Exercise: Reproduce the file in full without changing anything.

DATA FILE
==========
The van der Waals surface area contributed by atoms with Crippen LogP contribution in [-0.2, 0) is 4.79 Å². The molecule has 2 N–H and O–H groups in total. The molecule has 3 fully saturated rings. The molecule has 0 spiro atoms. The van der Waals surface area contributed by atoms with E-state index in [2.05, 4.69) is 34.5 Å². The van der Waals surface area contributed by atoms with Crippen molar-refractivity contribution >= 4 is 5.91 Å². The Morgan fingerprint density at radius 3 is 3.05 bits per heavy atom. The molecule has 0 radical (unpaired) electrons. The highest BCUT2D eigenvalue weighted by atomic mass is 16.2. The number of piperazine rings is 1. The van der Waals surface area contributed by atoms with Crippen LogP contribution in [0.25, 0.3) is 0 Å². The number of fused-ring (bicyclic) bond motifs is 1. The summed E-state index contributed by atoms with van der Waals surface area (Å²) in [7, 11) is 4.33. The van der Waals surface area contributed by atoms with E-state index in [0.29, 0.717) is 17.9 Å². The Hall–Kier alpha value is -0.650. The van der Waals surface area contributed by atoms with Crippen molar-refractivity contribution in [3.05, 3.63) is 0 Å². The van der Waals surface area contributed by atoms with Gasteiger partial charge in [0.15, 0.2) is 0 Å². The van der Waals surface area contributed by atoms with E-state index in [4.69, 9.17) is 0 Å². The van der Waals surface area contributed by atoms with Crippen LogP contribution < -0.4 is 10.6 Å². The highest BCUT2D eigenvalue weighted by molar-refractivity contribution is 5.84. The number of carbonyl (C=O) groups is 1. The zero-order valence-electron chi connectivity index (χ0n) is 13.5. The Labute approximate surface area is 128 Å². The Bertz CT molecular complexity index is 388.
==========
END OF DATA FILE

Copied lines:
The van der Waals surface area contributed by atoms with Crippen LogP contribution in [-0.2, 0) is 4.79 Å². The molecule has 2 N–H and O–H groups in total. The molecule has 3 fully saturated rings. The molecule has 0 spiro atoms. The van der Waals surface area contributed by atoms with E-state index in [2.05, 4.69) is 34.5 Å². The van der Waals surface area contributed by atoms with Crippen molar-refractivity contribution >= 4 is 5.91 Å². The Morgan fingerprint density at radius 3 is 3.05 bits per heavy atom. The molecule has 0 radical (unpaired) electrons. The highest BCUT2D eigenvalue weighted by atomic mass is 16.2. The number of piperazine rings is 1. The van der Waals surface area contributed by atoms with Crippen LogP contribution in [0.25, 0.3) is 0 Å². The number of fused-ring (bicyclic) bond motifs is 1. The summed E-state index contributed by atoms with van der Waals surface area (Å²) in [7, 11) is 4.33. The van der Waals surface area contributed by atoms with E-state index in [0.29, 0.717) is 17.9 Å². The Hall–Kier alpha value is -0.650. The van der Waals surface area contributed by atoms with Crippen molar-refractivity contribution in [3.05, 3.63) is 0 Å². The van der Waals surface area contributed by atoms with Gasteiger partial charge in [0.15, 0.2) is 0 Å². The van der Waals surface area contributed by atoms with E-state index in [4.69, 9.17) is 0 Å². The van der Waals surface area contributed by atoms with Crippen LogP contribution < -0.4 is 10.6 Å². The highest BCUT2D eigenvalue weighted by molar-refractivity contribution is 5.84. The number of carbonyl (C=O) groups is 1. The zero-order valence-electron chi connectivity index (χ0n) is 13.5. The Labute approximate surface area is 128 Å². The Bertz CT molecular complexity index is 388.